Anyway, there are things like the WTO, which you mentioned, and the NATO declaration you seemed to know nothing about (but even more remarkably, you apparently think it’s irrelevant somehow … see below). Also, a bunch of things that fall under the umbrella of getting Ukraine to adopt different domestic policies. You also have ambassadors and state department types, along with other influential politicians like McCain, etc., deciding who they want to back in their elections, because those officials may or may not make the policy choices the US wants them to make.

    Why is their domestic policy supposed to be our business? Well, you tell me. At this point, I’m trying to avoid terms like “meddling” as much as I can, since that doesn’t seem to be helpful. Call it what you will, but these kinds of interventions aren’t just the US government aimlessly wasting time and resources on nothing in particular. They do these things for reasons and with goals in mind, even if they’re stupid or harmful ones.

    So what exactly do you think that’s about in this case? Give me the non Sunday School version of it that I’m supposed to find remotely believable, in which you don’t pretend like the US is some good-natured country that simply wants peace and democracy and so forth. Because we all know better than that.

    That’s a comically inept reading of that document

    I guess that still has to be fairly impressive, since I didn’t even attempt to give a reading of that document. It’s just a link. It gives you a view about how our government was seeing things in 2005. That’s a valuable (if limited and distorted) perspective to have, since everybody seems to be coming down with amnesia about a lot of stuff from more than six months ago.

    And, to clarify, by “prior to the war” I was talking about 2022, not 2008. At which time there was certainly no active movement being made to let Ukraine into NATO anytime in the foreseeable future.

    For fuck’s sake, it never ends. I wasn’t talking about 2022, and you had to know that when you were responding to me. It was clear the first time, I corrected Morales on the same point, and now you’re still doing it. There was a world before 2022. Remember it? I think we get to talk about that. But this is just getting more pointless, and I have no idea why I bothered. I’ve said what I wanted. I thought you might be willing to listen, possibly change your mind, or that it could at least be productive in some way. I guess I was wrong.

  134. John Morales says

    CR:

    I wasn’t talking about 2022, and you had to know that when you were responding to me. It was clear the first time, I corrected Morales on the same point, and now you’re still doing it. There was a world before 2022. Remember it?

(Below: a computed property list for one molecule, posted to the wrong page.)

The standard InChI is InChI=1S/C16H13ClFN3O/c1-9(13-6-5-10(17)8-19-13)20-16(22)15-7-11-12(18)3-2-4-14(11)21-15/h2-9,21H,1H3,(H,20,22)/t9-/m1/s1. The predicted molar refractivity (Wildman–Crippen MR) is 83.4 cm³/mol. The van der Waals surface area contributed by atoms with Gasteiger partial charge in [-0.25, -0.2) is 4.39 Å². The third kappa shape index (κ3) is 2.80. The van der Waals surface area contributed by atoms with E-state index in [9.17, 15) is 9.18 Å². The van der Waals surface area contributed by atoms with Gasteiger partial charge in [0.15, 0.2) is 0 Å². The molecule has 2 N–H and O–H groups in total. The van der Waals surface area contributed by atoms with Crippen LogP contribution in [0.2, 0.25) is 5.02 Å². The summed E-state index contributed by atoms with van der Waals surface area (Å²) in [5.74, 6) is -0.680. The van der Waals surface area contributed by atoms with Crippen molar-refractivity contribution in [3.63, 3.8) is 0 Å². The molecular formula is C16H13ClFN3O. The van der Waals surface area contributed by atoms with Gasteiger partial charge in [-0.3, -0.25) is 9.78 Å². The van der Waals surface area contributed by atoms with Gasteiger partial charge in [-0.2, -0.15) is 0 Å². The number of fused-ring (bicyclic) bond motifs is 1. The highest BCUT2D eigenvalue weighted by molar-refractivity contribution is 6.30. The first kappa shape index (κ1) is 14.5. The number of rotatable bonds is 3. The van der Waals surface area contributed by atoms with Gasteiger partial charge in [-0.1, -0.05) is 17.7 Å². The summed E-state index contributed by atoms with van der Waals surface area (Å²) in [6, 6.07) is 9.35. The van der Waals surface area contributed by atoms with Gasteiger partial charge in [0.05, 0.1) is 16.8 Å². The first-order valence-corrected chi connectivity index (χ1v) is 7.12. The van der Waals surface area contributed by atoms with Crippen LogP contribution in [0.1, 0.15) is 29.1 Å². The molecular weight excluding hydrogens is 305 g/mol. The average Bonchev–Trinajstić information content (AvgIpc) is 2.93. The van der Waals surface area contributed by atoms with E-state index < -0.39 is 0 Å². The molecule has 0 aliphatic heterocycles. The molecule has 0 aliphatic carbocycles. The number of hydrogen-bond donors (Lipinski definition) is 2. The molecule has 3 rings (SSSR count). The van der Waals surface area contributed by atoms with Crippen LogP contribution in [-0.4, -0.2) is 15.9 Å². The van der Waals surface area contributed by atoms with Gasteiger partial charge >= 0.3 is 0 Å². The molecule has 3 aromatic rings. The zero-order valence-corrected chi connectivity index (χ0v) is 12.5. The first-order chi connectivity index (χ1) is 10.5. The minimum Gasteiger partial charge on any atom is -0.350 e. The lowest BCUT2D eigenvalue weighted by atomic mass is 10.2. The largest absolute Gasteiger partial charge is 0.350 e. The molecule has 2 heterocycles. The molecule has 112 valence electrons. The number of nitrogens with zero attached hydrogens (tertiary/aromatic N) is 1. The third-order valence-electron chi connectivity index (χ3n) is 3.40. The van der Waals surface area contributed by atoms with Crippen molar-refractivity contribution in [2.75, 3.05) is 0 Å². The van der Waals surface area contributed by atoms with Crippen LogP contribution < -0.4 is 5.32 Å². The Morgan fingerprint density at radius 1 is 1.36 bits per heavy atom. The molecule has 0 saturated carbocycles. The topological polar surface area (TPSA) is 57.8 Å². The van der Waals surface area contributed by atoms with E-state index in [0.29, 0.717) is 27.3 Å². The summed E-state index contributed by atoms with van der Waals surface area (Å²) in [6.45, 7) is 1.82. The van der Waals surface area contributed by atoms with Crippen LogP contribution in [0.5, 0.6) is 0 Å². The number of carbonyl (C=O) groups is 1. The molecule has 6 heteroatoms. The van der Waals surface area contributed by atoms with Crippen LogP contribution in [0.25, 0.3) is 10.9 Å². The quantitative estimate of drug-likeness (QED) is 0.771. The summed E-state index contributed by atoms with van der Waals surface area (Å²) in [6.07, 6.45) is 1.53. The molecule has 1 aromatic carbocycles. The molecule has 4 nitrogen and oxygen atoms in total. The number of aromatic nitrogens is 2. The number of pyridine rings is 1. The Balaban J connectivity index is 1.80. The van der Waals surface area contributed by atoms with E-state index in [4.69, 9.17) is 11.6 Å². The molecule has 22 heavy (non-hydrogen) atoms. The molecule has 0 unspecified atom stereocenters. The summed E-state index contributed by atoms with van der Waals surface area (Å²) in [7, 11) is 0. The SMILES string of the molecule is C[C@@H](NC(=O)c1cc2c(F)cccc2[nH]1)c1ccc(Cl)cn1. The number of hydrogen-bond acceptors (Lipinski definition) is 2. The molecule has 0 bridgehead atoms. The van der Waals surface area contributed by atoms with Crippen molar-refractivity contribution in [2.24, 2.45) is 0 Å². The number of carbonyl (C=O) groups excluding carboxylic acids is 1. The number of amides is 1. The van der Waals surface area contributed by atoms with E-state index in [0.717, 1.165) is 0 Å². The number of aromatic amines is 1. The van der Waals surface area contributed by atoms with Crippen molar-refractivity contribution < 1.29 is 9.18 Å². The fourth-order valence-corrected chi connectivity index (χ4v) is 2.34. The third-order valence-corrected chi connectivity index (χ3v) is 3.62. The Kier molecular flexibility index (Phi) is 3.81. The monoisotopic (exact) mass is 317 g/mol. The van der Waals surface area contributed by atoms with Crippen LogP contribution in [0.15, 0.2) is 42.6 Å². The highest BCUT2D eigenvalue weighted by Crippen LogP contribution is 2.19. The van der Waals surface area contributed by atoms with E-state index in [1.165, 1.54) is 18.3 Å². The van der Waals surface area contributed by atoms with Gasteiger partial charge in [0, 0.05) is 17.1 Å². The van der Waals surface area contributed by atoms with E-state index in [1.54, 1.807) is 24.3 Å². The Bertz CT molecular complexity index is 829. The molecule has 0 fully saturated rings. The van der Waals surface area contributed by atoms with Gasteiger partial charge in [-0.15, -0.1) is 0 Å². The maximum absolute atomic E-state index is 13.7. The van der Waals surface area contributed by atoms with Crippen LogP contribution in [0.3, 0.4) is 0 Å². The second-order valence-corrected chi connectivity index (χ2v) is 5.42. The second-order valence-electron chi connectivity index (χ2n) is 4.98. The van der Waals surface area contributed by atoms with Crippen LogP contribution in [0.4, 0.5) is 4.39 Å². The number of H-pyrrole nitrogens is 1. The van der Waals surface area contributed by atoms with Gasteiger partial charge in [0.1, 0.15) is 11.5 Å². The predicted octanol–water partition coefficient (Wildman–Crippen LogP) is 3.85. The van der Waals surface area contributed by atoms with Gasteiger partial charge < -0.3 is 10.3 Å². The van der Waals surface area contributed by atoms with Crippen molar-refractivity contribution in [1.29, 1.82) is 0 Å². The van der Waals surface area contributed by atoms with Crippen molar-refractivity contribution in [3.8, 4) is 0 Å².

@63, you answered “no” to the question “Should Ukraine be provided with the weapons to resist that invasion.”

    You were indeed talking about 2022.

    (“Fuck Ukraine, I’m American” is what I hear)

  135. consciousness razor says

    You were indeed talking about 2022.

    I said (in #130 which you were quoting, not #63) that the US and Russia could have cooperated and helped them remain neutral. The part you decided not to quote mentioned that instead of doing that (earlier), we (later) got the war.

    Likewise, jack lecou also knows that the point he was disputing had to do with what has been going on for a long time. It couldn’t both be about right now and about some other time in the more distant past. But anyway, it was definitely about the past. And in the most confusing way, the choice was still to reinterpret it as somehow being about now, as if that made any sense.

    (“Fuck Ukraine, I’m American” is what I hear)

    You should talk to a doctor about that.

  136. John Morales says

    CR:

    I said (in #130 which you were quoting, not #63) that the US and Russia could have cooperated and helped them remain neutral. The part you decided not to quote mentioned that instead of doing that (earlier), we (later) got the war.

    Yes #63.

    Here:

    #50:

    1) Was the Russian invasion of Ukraine justified?
    2) Should Ukraine be provided with the weapons to resist that invasion.

    No and no.

    The part you decided not to quote mentioned that instead of doing that (earlier), we (later) got the war.

    The part I decided to quote indicates you want to stop military aid right now.